Exchange 2010 allows us a new replication topology when it comes to our mailbox databases, DAG (Database availability groups). You may have noted I didn’t use the general term databases. Public folder databases cannot be used in a DAG. Now to avoid corruption passing to Db copies throughout your organization we now have a capability to use a Lagged copy of the database. which still has all of the transaction logs but just have not applied them.

Walter from this week’s 10135 class was looking for some more information on the entire process of activating a lagged copy and more specifically

“what do I do with the transaction logs if I know where the corruption occurred?”

here ya go buddy – taken from this page – Activate a Lagged Mailbox Database Copy

A lagged mailbox database copy is a mailbox database copy configured with a replay lag time value greater than 0. Activating and recovering a lagged mailbox database copy is a simple process if you want the database to replay all log files and make the database copy current. If you want to replay log files up to a specific point in time, it’s a more difficult operation because you have to manually manipulate log files and run Eseutil.


You can’t use the Exchange Management Console (EMC) to activate a lagged mailbox database copy to a specific point in time.

  1. Suspend replication for the lagged copy being activated by using the Suspend-MailboxDatabaseCopy cmdlet, as shown in this example.
  2. Suspend-MailboxDatabaseCopy DB1EX3 -SuspendComment "Activate lagged copy of DB1 on Server EX3" -Confirm:$false
  3. Optionally (to preserve a lagged copy), take a file system-based (non-Exchange aware) Volume Shadow Copy Service (VSS) snapshot of the volumes containing the database copy and its log files. You can use the vssadmin.exe tool that’s included in Windows to take a VSS snapshot, as shown in this example.
    vssadmin create shadow /For=C:mountpointsdb01
    vssadmin create shadow /For=C:mountpointsdb01_logs


    At this point, you have shadow copies outstanding for the database and log volumes. Continuing to perform this procedure on the existing volume would incur a copy on write performance penalty. If this isn’t desirable, you can copy the database and log files to another volume to perform the recovery.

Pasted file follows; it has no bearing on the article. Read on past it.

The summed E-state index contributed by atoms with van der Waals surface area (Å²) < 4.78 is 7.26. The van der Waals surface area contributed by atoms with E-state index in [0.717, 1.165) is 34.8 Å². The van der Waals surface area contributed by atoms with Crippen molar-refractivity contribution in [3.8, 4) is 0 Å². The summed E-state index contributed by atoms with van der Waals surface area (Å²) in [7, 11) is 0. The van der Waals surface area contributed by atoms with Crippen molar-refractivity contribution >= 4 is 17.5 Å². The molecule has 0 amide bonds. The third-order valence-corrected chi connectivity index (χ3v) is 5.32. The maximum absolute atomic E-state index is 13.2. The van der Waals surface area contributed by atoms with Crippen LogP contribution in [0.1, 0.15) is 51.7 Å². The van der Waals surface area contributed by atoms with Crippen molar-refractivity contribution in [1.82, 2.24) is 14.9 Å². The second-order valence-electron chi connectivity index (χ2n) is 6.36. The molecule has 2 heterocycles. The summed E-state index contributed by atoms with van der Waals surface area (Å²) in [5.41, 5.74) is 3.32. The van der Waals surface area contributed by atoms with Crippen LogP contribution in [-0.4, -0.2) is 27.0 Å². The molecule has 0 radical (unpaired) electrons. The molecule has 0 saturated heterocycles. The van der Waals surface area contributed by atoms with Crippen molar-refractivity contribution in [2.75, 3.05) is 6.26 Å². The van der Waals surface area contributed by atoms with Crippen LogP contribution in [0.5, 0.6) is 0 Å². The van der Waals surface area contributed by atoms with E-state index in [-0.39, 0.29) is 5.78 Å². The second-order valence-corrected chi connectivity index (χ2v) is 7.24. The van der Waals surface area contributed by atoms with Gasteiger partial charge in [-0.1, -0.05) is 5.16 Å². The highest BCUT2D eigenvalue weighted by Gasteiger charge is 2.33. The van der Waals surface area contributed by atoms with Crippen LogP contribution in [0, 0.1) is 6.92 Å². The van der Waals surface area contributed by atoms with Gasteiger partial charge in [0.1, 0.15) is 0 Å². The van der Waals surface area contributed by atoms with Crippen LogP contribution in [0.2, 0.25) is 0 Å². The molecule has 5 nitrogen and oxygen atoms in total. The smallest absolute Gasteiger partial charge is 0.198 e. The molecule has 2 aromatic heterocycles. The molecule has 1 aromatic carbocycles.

4. Determine which log files are required to replay into the database to meet your point-in-time requirement for this recovery (based on log file date and time, as shown in Windows Explorer). All logs created after this point should be moved to a different directory, until the recovery process is completed, and the logs are no longer needed.
  5. Delete the checkpoint (.chk) file for the database.
  6. Use Eseutil to perform the recovery operation, as shown in this example.
    Eseutil.exe /r eXX /a


    In the preceding example, eXX is the log generation prefix for the database (for example, E00, E01, E02, and so on).


    This step may take a considerable amount of time, depending on several factors, such as the length of the replay lag time, the number of log files generated during that period, and the speed at which your hardware can replay those logs into the database being recovered.

  7. After log replay is finished, the database is in a clean shutdown state and can be copied and used for recovery purposes.
  8. After the recovery process is complete, resume replication for the database that was used as part of the recovery process, as shown in this example.
    Resume-MailboxDatabaseCopy DB1EX3